How to succeed with subscriptions in consumer goods: Lessons from the Best-in-class companies
In Spring 2020, the COVID-19 pandemic forced companies into a world of uncertainty. Managers faced pressing challenges in supply chains and shifting demand for their goods and services, as well as wholesale relocation as U.S. consumers turned to online channels in record numbers. In 2020, e-commerce represented 21 percent of retail sales, a 44 percent increase over the previous year. This increase in online shopping occurred in the context of the already existing popularity of the internet as a shopping platform, and particularly of increased customer interest in signing up for subscriptions. Before the pandemic, more than a third of American consumers planned to increase the number of subscriptions they used over the next two years, and new subscription offerings were popping up everywhere. While subscriptions have been common for a long time in digital markets such as news media, mobile phone service, and the like, the most significant change in the last few years has been an increase in using subscriptions to sell consumer goods. The pandemic exacerbated this trend; and the need for convenience, safety, and replenishment made subscriptions truly ubiquitous for consum-er markets such as hobbies, beauty, childcare, and pet care.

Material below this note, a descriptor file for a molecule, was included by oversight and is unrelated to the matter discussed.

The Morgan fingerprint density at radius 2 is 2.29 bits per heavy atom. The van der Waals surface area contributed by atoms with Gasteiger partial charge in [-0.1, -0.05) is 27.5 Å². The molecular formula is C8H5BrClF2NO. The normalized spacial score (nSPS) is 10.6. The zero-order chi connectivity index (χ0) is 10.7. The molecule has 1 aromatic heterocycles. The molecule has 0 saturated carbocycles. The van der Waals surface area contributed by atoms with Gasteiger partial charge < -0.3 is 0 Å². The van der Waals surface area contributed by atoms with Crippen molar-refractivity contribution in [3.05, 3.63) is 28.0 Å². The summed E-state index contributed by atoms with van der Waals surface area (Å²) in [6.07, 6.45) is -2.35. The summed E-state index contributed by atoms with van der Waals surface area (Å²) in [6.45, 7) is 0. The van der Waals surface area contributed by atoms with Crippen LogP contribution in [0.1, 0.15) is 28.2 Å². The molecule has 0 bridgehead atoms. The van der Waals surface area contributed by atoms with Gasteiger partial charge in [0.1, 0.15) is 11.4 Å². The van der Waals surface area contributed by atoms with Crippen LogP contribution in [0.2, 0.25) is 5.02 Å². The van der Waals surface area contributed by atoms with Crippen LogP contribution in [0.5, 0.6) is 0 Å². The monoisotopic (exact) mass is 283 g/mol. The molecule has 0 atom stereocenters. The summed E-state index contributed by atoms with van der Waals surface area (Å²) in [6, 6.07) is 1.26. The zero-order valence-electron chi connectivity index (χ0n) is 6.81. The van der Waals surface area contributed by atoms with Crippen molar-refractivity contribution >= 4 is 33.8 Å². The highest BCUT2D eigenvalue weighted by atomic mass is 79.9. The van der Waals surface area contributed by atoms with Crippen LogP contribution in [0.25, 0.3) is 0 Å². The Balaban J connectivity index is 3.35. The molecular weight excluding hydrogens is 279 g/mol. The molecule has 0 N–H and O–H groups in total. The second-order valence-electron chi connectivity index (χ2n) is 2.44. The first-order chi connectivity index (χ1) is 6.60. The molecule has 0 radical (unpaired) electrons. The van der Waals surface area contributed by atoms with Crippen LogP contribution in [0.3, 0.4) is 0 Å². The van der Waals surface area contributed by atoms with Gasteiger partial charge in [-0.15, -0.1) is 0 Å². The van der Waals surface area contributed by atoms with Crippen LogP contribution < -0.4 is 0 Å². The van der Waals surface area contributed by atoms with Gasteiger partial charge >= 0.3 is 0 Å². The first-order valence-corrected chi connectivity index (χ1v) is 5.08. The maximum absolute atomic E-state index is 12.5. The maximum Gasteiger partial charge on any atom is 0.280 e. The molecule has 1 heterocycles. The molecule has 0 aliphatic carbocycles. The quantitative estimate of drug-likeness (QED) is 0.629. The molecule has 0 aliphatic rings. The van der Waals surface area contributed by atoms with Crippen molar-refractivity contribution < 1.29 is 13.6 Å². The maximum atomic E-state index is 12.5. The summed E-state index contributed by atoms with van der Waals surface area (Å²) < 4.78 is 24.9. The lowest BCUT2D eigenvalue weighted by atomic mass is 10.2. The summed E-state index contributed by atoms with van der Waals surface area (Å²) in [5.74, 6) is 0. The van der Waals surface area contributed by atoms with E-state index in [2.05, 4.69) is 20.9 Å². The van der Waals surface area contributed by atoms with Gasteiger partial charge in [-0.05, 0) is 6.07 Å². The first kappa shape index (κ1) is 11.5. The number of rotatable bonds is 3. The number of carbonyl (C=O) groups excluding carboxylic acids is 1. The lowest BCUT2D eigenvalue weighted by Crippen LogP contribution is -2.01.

Due to the increasing popularity of subscriptions in consumer product markets, and due to the old and new challenges in managing them, the strategy and marketing consulting firm Simon-Kucher & Partners, together with Babson College, conducted a survey of consumer product companies to learn about their experiences with subscriptions. This research identifies and reports on best practices for companies to succeed in this space.